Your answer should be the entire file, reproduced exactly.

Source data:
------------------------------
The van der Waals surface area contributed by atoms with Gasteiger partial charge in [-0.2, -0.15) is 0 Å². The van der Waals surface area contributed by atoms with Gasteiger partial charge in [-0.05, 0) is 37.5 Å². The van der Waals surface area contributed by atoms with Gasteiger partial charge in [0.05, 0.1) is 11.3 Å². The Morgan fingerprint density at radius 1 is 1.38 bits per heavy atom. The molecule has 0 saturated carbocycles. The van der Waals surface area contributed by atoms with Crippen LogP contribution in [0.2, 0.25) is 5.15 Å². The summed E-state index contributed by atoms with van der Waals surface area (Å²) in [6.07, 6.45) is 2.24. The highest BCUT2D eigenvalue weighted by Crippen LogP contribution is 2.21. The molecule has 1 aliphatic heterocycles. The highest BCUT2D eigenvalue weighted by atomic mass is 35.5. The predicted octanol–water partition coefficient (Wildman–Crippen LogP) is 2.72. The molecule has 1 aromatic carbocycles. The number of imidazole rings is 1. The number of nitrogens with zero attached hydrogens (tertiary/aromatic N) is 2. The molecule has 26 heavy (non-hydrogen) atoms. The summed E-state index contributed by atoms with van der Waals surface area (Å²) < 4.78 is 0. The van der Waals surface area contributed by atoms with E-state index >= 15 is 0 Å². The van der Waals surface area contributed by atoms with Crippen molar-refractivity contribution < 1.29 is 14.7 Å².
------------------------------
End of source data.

The van der Waals surface area contributed by atoms with Gasteiger partial charge in [-0.2, -0.15) is 0 Å². The van der Waals surface area contributed by atoms with Gasteiger partial charge in [-0.05, 0) is 37.5 Å². The van der Waals surface area contributed by atoms with Gasteiger partial charge in [0.05, 0.1) is 11.3 Å². The Morgan fingerprint density at radius 1 is 1.38 bits per heavy atom. The molecule has 0 saturated carbocycles. The van der Waals surface area contributed by atoms with Crippen LogP contribution in [0.2, 0.25) is 5.15 Å². The summed E-state index contributed by atoms with van der Waals surface area (Å²) in [6.07, 6.45) is 2.24. The highest BCUT2D eigenvalue weighted by Crippen LogP contribution is 2.21. The molecule has 1 aliphatic heterocycles. The highest BCUT2D eigenvalue weighted by atomic mass is 35.5. The predicted octanol–water partition coefficient (Wildman–Crippen LogP) is 2.72. The molecule has 1 aromatic carbocycles. The number of imidazole rings is 1. The number of nitrogens with zero attached hydrogens (tertiary/aromatic N) is 2. The molecule has 26 heavy (non-hydrogen) atoms. The summed E-state index contributed by atoms with van der Waals surface area (Å²) < 4.78 is 0. The van der Waals surface area contributed by atoms with E-state index >= 15 is 0 Å². The van der Waals surface area contributed by atoms with Crippen molar-refractivity contribution < 1.29 is 14.7 Å².